A weak state can lead to despotism. It is only under the shelter of a state strong enough to protect its subjects from crime or external assault, to create and enforce laws to regulate commerce and industry, and to encourage the arts, education and other social benefits, that a society can prosper, and that the conditions for individual liberty can ever hope to exist.
This was certainly the view of the two Russian philosophers most closely associated with the White Russian armies, Petr Struve and Ivan Il'in. Struve began his intellectual career as a Marxist, but ended it as a monarchist. Equally remarkably, Il'in was first expelled from Soviet Russia to Germany for his anti-communist agitation, and then forced to flee from Germany for his refusal to support the Nazis.
Both men understood that the intelligentsia's obsession with liberating the people was unleashing forces which would eventually destroy all liberty in Russia. Only an authoritarian government, they decided, could protect individual freedoms in the absence of a politi
cal culture that accepted basic ideas such as property rights. A society whose people understood legal rights and duties could successfully govern itself. One that did not must be ruled by a powerful individual, who would educate the people in its legal consciousness until such time as it was fit for self-rule.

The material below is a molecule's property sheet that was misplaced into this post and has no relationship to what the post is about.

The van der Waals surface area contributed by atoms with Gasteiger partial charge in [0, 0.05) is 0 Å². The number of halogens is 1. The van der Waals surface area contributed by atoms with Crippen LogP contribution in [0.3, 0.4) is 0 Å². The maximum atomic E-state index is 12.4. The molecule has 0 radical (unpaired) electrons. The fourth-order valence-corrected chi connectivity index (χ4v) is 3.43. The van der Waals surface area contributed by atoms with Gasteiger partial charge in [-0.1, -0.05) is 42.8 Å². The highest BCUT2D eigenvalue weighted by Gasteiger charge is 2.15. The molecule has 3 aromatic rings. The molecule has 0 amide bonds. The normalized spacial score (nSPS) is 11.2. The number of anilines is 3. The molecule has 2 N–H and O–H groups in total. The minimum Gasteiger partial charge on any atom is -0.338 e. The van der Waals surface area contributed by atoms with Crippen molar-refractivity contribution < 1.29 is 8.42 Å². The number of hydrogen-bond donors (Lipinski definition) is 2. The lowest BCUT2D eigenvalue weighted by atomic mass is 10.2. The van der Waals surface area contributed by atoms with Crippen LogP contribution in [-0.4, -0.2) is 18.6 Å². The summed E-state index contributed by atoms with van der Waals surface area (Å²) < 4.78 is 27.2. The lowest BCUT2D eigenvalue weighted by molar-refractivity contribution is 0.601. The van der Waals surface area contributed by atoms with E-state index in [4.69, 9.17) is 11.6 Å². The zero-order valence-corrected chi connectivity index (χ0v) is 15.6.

This sounds like a recipe for dictatorship, which indeed it was. But Il'in made a clear distinction between dictatorial rule and totalitarian rule, The latter was 'godless', and while the state should be all-powerful in those matters which fell under its competence, it should stay out of other areas, such as a person's religious beliefs or private life. entirely.
What we see, therefore, in the ideology of the Whites is a form of authoritarian liberalism, which insists on the need for the rule of a single powerful individual, but does so because such an individual is seen, in Russia's peculiar circumstances, as the personification of the state and hence as the best protector of liberty. One can, I maintain, view Putin in the same light. Simply put, Russia has scant hope of developing into an economically successful and politically free society without a state that can collect sufficient taxes to maintain social services, enforce its laws throughout the length of the country, clamp down on crime and terrorism, and provide the Russian people with some degree of peace and stability.
For all its dictatorial tendencies, the contemporary Russian state clearly exhibits some restraint, It does not seek to intervene in every aspect of its citizens' lives, and Russia is a country where people can and do criticise the government without being molested. In many respects the government of Vladimir Putin is probably the most benign in Russian history. Like the Whites, Putin is no liberal democrat, but his promotion of state interests may well be the best hope for liberal democracy in Russia.
Paul Robinson is assistant director of the Centre for Security Studies at the University of Hull.